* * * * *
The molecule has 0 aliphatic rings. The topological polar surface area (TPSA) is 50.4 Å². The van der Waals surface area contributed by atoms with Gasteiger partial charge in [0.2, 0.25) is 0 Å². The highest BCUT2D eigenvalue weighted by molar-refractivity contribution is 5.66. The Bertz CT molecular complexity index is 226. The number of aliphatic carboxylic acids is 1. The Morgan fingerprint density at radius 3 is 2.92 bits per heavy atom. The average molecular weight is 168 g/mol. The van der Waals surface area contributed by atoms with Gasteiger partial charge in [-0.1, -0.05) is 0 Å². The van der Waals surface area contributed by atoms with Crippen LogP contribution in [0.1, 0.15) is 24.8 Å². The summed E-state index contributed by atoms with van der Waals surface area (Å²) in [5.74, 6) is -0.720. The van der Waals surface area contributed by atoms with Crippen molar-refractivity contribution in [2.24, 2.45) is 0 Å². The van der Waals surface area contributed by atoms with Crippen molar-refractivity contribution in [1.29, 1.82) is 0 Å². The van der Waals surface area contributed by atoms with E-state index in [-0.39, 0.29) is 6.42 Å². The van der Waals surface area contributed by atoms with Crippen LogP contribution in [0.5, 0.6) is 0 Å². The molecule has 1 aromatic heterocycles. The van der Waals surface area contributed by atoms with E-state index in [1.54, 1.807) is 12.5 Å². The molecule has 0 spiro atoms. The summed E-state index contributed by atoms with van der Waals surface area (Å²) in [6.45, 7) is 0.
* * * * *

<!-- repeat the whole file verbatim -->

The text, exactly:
The molecule has 0 aliphatic rings. The topological polar surface area (TPSA) is 50.4 Å². The van der Waals surface area contributed by atoms with Gasteiger partial charge in [0.2, 0.25) is 0 Å². The highest BCUT2D eigenvalue weighted by molar-refractivity contribution is 5.66. The Bertz CT molecular complexity index is 226. The number of aliphatic carboxylic acids is 1. The Morgan fingerprint density at radius 3 is 2.92 bits per heavy atom. The average molecular weight is 168 g/mol. The van der Waals surface area contributed by atoms with Gasteiger partial charge in [-0.1, -0.05) is 0 Å². The van der Waals surface area contributed by atoms with Crippen LogP contribution in [0.1, 0.15) is 24.8 Å². The summed E-state index contributed by atoms with van der Waals surface area (Å²) in [5.74, 6) is -0.720. The van der Waals surface area contributed by atoms with Crippen molar-refractivity contribution in [2.24, 2.45) is 0 Å². The van der Waals surface area contributed by atoms with Crippen molar-refractivity contribution in [1.29, 1.82) is 0 Å². The van der Waals surface area contributed by atoms with E-state index in [-0.39, 0.29) is 6.42 Å². The van der Waals surface area contributed by atoms with Crippen LogP contribution in [0.5, 0.6) is 0 Å². The molecule has 1 aromatic heterocycles. The van der Waals surface area contributed by atoms with E-state index in [1.54, 1.807) is 12.5 Å². The molecule has 0 spiro atoms. The summed E-state index contributed by atoms with van der Waals surface area (Å²) in [6.45, 7) is 0.